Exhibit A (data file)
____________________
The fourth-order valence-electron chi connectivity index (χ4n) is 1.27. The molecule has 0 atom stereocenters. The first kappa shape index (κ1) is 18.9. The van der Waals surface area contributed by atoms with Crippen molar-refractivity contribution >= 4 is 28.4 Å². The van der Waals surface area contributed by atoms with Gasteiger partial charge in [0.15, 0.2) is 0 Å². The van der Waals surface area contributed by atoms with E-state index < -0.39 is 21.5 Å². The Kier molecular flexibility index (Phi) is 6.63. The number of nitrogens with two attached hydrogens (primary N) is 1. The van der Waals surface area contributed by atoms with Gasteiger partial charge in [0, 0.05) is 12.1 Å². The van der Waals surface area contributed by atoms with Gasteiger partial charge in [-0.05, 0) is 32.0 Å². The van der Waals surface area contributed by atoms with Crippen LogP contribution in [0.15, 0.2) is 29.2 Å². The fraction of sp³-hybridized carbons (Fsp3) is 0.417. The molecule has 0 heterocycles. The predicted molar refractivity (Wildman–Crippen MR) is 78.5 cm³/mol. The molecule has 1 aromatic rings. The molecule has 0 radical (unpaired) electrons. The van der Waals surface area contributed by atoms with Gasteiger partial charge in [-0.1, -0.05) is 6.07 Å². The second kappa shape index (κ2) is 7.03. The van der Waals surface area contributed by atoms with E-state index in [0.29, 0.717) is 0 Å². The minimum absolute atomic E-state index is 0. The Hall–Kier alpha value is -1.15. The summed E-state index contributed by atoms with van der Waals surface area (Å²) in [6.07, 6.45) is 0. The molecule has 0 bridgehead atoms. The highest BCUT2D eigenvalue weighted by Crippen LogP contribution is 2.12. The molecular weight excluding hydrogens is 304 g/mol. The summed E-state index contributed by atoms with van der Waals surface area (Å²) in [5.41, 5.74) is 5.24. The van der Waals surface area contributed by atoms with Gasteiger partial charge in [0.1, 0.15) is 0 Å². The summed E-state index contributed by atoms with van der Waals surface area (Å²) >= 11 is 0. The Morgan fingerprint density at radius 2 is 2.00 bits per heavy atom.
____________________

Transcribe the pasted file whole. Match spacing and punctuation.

The fourth-order valence-electron chi connectivity index (χ4n) is 1.27. The molecule has 0 atom stereocenters. The first kappa shape index (κ1) is 18.9. The van der Waals surface area contributed by atoms with Crippen molar-refractivity contribution >= 4 is 28.4 Å². The van der Waals surface area contributed by atoms with Gasteiger partial charge in [0.15, 0.2) is 0 Å². The van der Waals surface area contributed by atoms with E-state index < -0.39 is 21.5 Å². The Kier molecular flexibility index (Phi) is 6.63. The number of nitrogens with two attached hydrogens (primary N) is 1. The van der Waals surface area contributed by atoms with Gasteiger partial charge in [0, 0.05) is 12.1 Å². The van der Waals surface area contributed by atoms with Gasteiger partial charge in [-0.05, 0) is 32.0 Å². The van der Waals surface area contributed by atoms with Crippen LogP contribution in [0.15, 0.2) is 29.2 Å². The fraction of sp³-hybridized carbons (Fsp3) is 0.417. The molecule has 0 heterocycles. The predicted molar refractivity (Wildman–Crippen MR) is 78.5 cm³/mol. The molecule has 1 aromatic rings. The molecule has 0 radical (unpaired) electrons. The van der Waals surface area contributed by atoms with Gasteiger partial charge in [-0.1, -0.05) is 6.07 Å². The second kappa shape index (κ2) is 7.03. The van der Waals surface area contributed by atoms with E-state index in [0.29, 0.717) is 0 Å². The minimum absolute atomic E-state index is 0. The Hall–Kier alpha value is -1.15. The summed E-state index contributed by atoms with van der Waals surface area (Å²) in [6.07, 6.45) is 0. The molecule has 0 bridgehead atoms. The highest BCUT2D eigenvalue weighted by Crippen LogP contribution is 2.12. The molecular weight excluding hydrogens is 304 g/mol. The summed E-state index contributed by atoms with van der Waals surface area (Å²) in [5.41, 5.74) is 5.24. The van der Waals surface area contributed by atoms with Gasteiger partial charge in [0.1, 0.15) is 0 Å². The summed E-state index contributed by atoms with van der Waals surface area (Å²) >= 11 is 0. The Morgan fingerprint density at radius 2 is 2.00 bits per heavy atom.